Author: Susan Aberth
the Quickening - monograph, published by Marianne Boesky Gallery NY and Arndt & Partner, Berlin/Zürich

His Arbitrary Will, Restrained by No Obligation

"The God that holds you over the pit of hell, much as one holds a spider, or some loathsome insect, over the fire, abhors you, and is dreadfully provoked; his wrath towards you burns like fire; he looks upon you as worthy of nothing else, but to be cast into the fire."
-Jonathan Edwards, excerpt from his sermon 'Sinners in the Hands of an Angry God (1741)'


The shadow of Puritanism still lingers, like a baleful curse, across the cultural landscape of the United States, with New England as its traumatic epicenter. The Puritan God was an angry God, all-powerful and punishing, the patriarchal father of a vast dysfunctional Family of Man. Puritans believed in the doctrine of predestination, which held that man was inherently sinful and depraved and it was only through arbitrary divine grace that he could be saved from damnation. Belief in Jesus and participation in the sacraments did not guarantee salvation; that was determined by God's sovereignty alone. After the Fall, God chose an elect group for salvation; indeed, it was predestined from birth if one was chosen for Heaven or condemned to Hell. In spite of this, the 17th century Puritan colonists thought of themselves as the Chosen People of God, destined to found a New Jerusalem in the harsh isolation of the New World. Their only weapon against darkness was the study of the Bible, an obsessive practice that necessitated education for all. Grammar schools and colleges were established early on and ironically it was this very literacy that led to their downfall, as greater knowledge led to greater freedom of choice for their descendants.

The psychic topography of New England is dotted with troubling historic events and individuals who perhaps cracked under the strain of extreme Calvinist Protestantism. The assertive Anne Hutchinson was deemed heretical for a dissenting voice that posed a threat to the male authority of the church hierarchy. Accused and tried for blasphemy in 1637 she was banished from the Massachusetts Bay Colony and in 1643 met a violent end in East Chester, New York at the hands of Indians. Some fifty years later women were again at the center of controversy in Salem, Massachusetts. Here it was the unexplainable public outbursts of a group of girls, otherwise trained to be subservient, that led to a diagnosis of bewitchment; probably influenced by the recent publication of Cotton Mather's work Memorable Providences Relating to Witchcrafts and Possessions (1689). At the end of the infamous Salem Witch Trials of 1692, fourteen women and six men were executed while scores more were imprisoned.

One of the most famous sermons ever delivered in Puritan New England was in 1741 by the American Congregational preacher Jonathan Edwards. "Sinners in the Hands of an Angry God" was a fiery evangelical warning, delivered in a monotone to great effect. The introduction focused on Deuteronomy 32:35, "Their foot shall slide in due time," in order to emphasize that each person should continually seek God's grace in order to fight against indwelling sin. Audience members were found crying out, weeping, swooning, and going into convulsions so great was the emotion stirred up by Edwards. Copies of the sermon were printed and distributed to a wide audience which helped to usher in the First Great Awakening, a movement among American colonial Protestants that made religion intensely personal, creating a deep sense of spiritual guilt that desperately sought redemption.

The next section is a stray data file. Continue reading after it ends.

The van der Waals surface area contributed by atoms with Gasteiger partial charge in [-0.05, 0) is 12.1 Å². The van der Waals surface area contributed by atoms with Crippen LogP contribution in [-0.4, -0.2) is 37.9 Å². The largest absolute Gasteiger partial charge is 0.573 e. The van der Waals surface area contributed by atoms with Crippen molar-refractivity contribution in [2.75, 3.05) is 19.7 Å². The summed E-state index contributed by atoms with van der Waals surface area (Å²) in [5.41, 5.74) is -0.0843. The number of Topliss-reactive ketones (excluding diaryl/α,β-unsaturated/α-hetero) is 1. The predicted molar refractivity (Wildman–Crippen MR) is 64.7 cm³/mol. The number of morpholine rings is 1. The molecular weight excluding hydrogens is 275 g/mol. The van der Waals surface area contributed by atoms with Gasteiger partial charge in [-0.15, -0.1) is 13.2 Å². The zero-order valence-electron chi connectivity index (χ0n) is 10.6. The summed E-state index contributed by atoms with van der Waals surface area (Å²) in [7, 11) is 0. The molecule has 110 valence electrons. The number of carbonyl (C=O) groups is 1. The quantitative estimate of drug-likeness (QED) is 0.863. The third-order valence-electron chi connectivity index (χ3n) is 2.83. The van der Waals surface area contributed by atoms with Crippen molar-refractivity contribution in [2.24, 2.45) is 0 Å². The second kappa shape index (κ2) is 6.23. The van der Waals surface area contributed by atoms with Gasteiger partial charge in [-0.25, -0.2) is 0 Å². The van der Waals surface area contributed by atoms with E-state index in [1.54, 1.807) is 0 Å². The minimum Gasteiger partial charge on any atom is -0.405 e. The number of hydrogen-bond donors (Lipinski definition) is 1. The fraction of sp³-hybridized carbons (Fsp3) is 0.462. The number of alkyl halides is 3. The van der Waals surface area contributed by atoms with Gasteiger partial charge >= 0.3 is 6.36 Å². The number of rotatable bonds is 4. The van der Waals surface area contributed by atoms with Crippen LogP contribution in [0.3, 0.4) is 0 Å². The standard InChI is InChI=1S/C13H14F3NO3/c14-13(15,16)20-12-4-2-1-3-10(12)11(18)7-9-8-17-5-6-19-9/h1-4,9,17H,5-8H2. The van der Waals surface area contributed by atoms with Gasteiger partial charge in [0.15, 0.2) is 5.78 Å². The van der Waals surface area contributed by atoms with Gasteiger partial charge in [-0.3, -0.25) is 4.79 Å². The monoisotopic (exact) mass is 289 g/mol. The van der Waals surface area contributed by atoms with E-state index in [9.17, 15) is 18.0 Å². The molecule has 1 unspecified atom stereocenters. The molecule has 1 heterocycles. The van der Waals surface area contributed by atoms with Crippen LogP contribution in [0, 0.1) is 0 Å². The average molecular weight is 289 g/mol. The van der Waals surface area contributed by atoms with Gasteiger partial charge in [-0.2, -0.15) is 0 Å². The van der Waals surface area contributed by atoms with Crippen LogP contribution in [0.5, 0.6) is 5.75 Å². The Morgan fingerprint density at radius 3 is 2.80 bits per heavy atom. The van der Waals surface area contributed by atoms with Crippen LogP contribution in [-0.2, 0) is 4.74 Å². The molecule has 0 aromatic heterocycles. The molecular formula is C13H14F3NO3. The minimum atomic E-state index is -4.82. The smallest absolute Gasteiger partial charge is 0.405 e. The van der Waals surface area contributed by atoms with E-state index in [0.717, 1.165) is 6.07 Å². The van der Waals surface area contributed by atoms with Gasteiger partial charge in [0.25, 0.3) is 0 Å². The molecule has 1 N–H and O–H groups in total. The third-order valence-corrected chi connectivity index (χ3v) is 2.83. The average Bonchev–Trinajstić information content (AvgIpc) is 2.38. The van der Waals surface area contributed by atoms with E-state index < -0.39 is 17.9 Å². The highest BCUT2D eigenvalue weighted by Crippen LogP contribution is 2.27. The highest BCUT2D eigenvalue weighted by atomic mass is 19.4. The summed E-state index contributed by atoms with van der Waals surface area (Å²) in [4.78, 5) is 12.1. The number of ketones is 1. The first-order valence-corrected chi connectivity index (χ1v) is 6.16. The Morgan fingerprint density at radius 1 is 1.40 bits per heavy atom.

By the nineteenth century Puritanism had all but died out in New England in a literal sense, but an aura of horror and the preternatural still clung to the region. In 1892 the murder trial of Lizzie Borden, accused of hacking her parents to death with an ax, enthralled the nation with its sensational bloodiness. With its intimations of incest, lesbianism, and feminine sexuality run rampant, Fall River, Massachusetts today remains a site of fascination and Lizzie Borden's home has been turned into a popular Bed and Breakfast. In the early twentieth century Providence, Rhode Island gave us that master of supernatural literature, H.P. Lovecraft. Under the spell of his Puritan ancestry, Lovecraft wrote haunting tales of a New England under the attack of an unseen, invasive evil. Forbidden knowledge, revealed to a weak humanity secretly controlled by nonhuman entities from other worlds was a favorite theme, with obvious parallels to earlier Puritan fears. Stephen King of Maine, Lovecraft's literary heir, continues to keep us in thrall under a prolific avalanche of horror fiction.

The uncomfortable and still unresolved relationship between our Puritan past and present is best exemplified by the pathetic yet germane tourist trap, The Salem Witch Museum. Visitors are ushered into a dark cavernous space and forced to stand on an illuminated red pentagram inscribed on the floor, as if part of a satanic ritual. Stacked floor to ceiling are wax tableaux narrating the events surrounding the Salem witch trials. Decrepit and dusty, they light up in chronological order to deliver a series of corny and didactic accounts meant to exonerate the innocent. But the underlying message delivered to a willfully susceptible audience is: What if the Devil truly did walk among them, and what if he still does, today ...?

"The devil stands ready to fall upon them, and seize them as his own, at what moment God shall permit him. They belong to him; he has their souls in his possession, and under his dominion."
-Jonathan Edwards, excerpt from his sermon 'Sinners in the Hands of an Angry God (1741)'


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